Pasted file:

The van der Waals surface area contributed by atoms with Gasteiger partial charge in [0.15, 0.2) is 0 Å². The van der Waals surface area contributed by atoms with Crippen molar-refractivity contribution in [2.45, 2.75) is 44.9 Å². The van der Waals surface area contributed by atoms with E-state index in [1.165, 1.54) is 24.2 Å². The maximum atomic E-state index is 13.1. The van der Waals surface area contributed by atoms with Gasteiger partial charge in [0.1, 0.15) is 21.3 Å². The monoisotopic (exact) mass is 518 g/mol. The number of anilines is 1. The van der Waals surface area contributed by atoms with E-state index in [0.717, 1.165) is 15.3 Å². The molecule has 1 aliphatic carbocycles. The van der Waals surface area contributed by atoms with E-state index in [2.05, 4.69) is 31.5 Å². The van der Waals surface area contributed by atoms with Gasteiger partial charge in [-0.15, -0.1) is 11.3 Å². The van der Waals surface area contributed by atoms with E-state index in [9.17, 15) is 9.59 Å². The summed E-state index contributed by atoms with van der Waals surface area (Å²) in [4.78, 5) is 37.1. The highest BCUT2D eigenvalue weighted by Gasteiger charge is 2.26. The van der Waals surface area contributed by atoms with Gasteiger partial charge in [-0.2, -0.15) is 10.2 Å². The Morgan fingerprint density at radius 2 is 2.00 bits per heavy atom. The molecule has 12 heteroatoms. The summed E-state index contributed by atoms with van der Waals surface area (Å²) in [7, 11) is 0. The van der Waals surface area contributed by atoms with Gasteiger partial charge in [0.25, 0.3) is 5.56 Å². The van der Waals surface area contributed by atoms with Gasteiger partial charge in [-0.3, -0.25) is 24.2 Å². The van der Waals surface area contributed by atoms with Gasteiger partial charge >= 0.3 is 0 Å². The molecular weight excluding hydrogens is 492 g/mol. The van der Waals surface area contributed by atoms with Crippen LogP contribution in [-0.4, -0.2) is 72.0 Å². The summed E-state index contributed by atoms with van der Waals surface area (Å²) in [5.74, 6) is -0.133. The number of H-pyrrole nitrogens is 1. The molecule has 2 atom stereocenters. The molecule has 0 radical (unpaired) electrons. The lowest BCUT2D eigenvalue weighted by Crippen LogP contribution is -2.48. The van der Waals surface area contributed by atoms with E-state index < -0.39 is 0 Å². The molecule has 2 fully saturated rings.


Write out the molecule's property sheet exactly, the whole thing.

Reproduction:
The van der Waals surface area contributed by atoms with Gasteiger partial charge in [0.15, 0.2) is 0 Å². The van der Waals surface area contributed by atoms with Crippen molar-refractivity contribution in [2.45, 2.75) is 44.9 Å². The van der Waals surface area contributed by atoms with E-state index in [1.165, 1.54) is 24.2 Å². The maximum atomic E-state index is 13.1. The van der Waals surface area contributed by atoms with Gasteiger partial charge in [0.1, 0.15) is 21.3 Å². The monoisotopic (exact) mass is 518 g/mol. The number of anilines is 1. The van der Waals surface area contributed by atoms with E-state index in [0.717, 1.165) is 15.3 Å². The molecule has 1 aliphatic carbocycles. The van der Waals surface area contributed by atoms with E-state index in [2.05, 4.69) is 31.5 Å². The van der Waals surface area contributed by atoms with Gasteiger partial charge in [-0.15, -0.1) is 11.3 Å². The van der Waals surface area contributed by atoms with E-state index in [9.17, 15) is 9.59 Å². The summed E-state index contributed by atoms with van der Waals surface area (Å²) in [4.78, 5) is 37.1. The highest BCUT2D eigenvalue weighted by Gasteiger charge is 2.26. The van der Waals surface area contributed by atoms with Gasteiger partial charge in [-0.2, -0.15) is 10.2 Å². The Morgan fingerprint density at radius 2 is 2.00 bits per heavy atom. The molecule has 12 heteroatoms. The summed E-state index contributed by atoms with van der Waals surface area (Å²) in [7, 11) is 0. The van der Waals surface area contributed by atoms with Gasteiger partial charge in [0.25, 0.3) is 5.56 Å². The van der Waals surface area contributed by atoms with Gasteiger partial charge in [-0.3, -0.25) is 24.2 Å². The van der Waals surface area contributed by atoms with Gasteiger partial charge >= 0.3 is 0 Å². The molecular weight excluding hydrogens is 492 g/mol. The van der Waals surface area contributed by atoms with Crippen LogP contribution in [-0.4, -0.2) is 72.0 Å². The summed E-state index contributed by atoms with van der Waals surface area (Å²) in [5.74, 6) is -0.133. The number of H-pyrrole nitrogens is 1. The molecule has 2 atom stereocenters. The molecule has 0 radical (unpaired) electrons. The lowest BCUT2D eigenvalue weighted by Crippen LogP contribution is -2.48. The van der Waals surface area contributed by atoms with E-state index < -0.39 is 0 Å². The molecule has 2 fully saturated rings.